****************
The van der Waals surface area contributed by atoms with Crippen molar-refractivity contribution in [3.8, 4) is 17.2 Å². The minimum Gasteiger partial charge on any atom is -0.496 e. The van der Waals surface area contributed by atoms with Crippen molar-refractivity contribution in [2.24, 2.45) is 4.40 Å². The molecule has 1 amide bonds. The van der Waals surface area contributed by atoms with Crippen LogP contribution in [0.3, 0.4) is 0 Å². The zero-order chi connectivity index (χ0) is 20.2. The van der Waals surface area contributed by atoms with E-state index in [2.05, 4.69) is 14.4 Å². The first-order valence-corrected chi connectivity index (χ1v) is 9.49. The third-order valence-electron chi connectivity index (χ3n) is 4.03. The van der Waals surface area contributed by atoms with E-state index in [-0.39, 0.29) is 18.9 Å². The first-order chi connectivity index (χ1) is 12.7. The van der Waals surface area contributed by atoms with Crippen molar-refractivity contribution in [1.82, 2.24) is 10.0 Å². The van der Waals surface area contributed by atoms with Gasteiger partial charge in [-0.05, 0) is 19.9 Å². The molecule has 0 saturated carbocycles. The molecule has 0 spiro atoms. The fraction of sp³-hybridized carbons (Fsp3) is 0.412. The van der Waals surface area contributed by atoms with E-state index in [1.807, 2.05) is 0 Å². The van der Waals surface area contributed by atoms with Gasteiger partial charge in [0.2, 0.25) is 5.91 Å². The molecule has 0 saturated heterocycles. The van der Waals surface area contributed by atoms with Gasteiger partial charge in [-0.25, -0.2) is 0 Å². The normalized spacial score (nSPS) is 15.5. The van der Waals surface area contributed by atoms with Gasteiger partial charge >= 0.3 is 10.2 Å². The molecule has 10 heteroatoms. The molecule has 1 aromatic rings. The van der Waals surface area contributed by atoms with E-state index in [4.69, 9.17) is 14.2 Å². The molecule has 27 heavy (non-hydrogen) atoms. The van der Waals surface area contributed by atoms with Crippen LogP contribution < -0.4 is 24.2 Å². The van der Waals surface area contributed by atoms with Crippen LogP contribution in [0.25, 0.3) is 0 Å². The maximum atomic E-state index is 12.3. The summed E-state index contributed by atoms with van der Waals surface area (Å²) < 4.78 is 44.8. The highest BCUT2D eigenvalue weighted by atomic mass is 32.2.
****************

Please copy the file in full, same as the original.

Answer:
The van der Waals surface area contributed by atoms with Crippen molar-refractivity contribution in [3.8, 4) is 17.2 Å². The minimum Gasteiger partial charge on any atom is -0.496 e. The van der Waals surface area contributed by atoms with Crippen molar-refractivity contribution in [2.24, 2.45) is 4.40 Å². The molecule has 1 amide bonds. The van der Waals surface area contributed by atoms with Crippen LogP contribution in [0.3, 0.4) is 0 Å². The zero-order chi connectivity index (χ0) is 20.2. The van der Waals surface area contributed by atoms with E-state index in [2.05, 4.69) is 14.4 Å². The first-order valence-corrected chi connectivity index (χ1v) is 9.49. The third-order valence-electron chi connectivity index (χ3n) is 4.03. The van der Waals surface area contributed by atoms with E-state index in [-0.39, 0.29) is 18.9 Å². The first-order chi connectivity index (χ1) is 12.7. The van der Waals surface area contributed by atoms with Crippen molar-refractivity contribution in [1.82, 2.24) is 10.0 Å². The van der Waals surface area contributed by atoms with Gasteiger partial charge in [-0.05, 0) is 19.9 Å². The molecule has 0 saturated carbocycles. The molecule has 0 spiro atoms. The fraction of sp³-hybridized carbons (Fsp3) is 0.412. The van der Waals surface area contributed by atoms with E-state index in [1.807, 2.05) is 0 Å². The van der Waals surface area contributed by atoms with Gasteiger partial charge in [0.2, 0.25) is 5.91 Å². The molecule has 0 saturated heterocycles. The van der Waals surface area contributed by atoms with Gasteiger partial charge in [-0.25, -0.2) is 0 Å². The normalized spacial score (nSPS) is 15.5. The van der Waals surface area contributed by atoms with Gasteiger partial charge >= 0.3 is 10.2 Å². The molecule has 10 heteroatoms. The molecule has 1 aromatic rings. The van der Waals surface area contributed by atoms with E-state index in [4.69, 9.17) is 14.2 Å². The molecule has 27 heavy (non-hydrogen) atoms. The van der Waals surface area contributed by atoms with Crippen LogP contribution < -0.4 is 24.2 Å². The van der Waals surface area contributed by atoms with Crippen LogP contribution in [0.25, 0.3) is 0 Å². The maximum atomic E-state index is 12.3. The summed E-state index contributed by atoms with van der Waals surface area (Å²) < 4.78 is 44.8. The highest BCUT2D eigenvalue weighted by atomic mass is 32.2.